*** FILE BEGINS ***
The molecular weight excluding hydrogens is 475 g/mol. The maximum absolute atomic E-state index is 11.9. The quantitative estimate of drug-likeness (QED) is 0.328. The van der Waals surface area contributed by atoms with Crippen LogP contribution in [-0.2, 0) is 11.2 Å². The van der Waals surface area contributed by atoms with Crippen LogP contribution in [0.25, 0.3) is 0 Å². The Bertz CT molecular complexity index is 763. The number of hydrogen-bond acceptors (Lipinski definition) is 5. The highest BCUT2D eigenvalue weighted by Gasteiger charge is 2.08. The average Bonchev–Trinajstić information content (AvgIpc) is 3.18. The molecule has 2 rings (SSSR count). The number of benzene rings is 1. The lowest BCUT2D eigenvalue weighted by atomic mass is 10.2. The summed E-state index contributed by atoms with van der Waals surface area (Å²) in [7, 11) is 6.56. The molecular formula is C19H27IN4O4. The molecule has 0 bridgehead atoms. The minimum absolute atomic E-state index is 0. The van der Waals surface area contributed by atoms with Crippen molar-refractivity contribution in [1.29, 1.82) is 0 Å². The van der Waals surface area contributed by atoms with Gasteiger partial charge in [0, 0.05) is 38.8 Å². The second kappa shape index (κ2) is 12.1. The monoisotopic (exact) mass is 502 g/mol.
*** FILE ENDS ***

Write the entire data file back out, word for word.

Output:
The molecular weight excluding hydrogens is 475 g/mol. The maximum absolute atomic E-state index is 11.9. The quantitative estimate of drug-likeness (QED) is 0.328. The van der Waals surface area contributed by atoms with Crippen LogP contribution in [-0.2, 0) is 11.2 Å². The van der Waals surface area contributed by atoms with Crippen LogP contribution in [0.25, 0.3) is 0 Å². The Bertz CT molecular complexity index is 763. The number of hydrogen-bond acceptors (Lipinski definition) is 5. The highest BCUT2D eigenvalue weighted by Gasteiger charge is 2.08. The average Bonchev–Trinajstić information content (AvgIpc) is 3.18. The molecule has 2 rings (SSSR count). The number of benzene rings is 1. The lowest BCUT2D eigenvalue weighted by atomic mass is 10.2. The summed E-state index contributed by atoms with van der Waals surface area (Å²) in [7, 11) is 6.56. The molecular formula is C19H27IN4O4. The molecule has 0 bridgehead atoms. The minimum absolute atomic E-state index is 0. The van der Waals surface area contributed by atoms with Crippen molar-refractivity contribution in [1.29, 1.82) is 0 Å². The van der Waals surface area contributed by atoms with Gasteiger partial charge in [0, 0.05) is 38.8 Å². The second kappa shape index (κ2) is 12.1. The monoisotopic (exact) mass is 502 g/mol.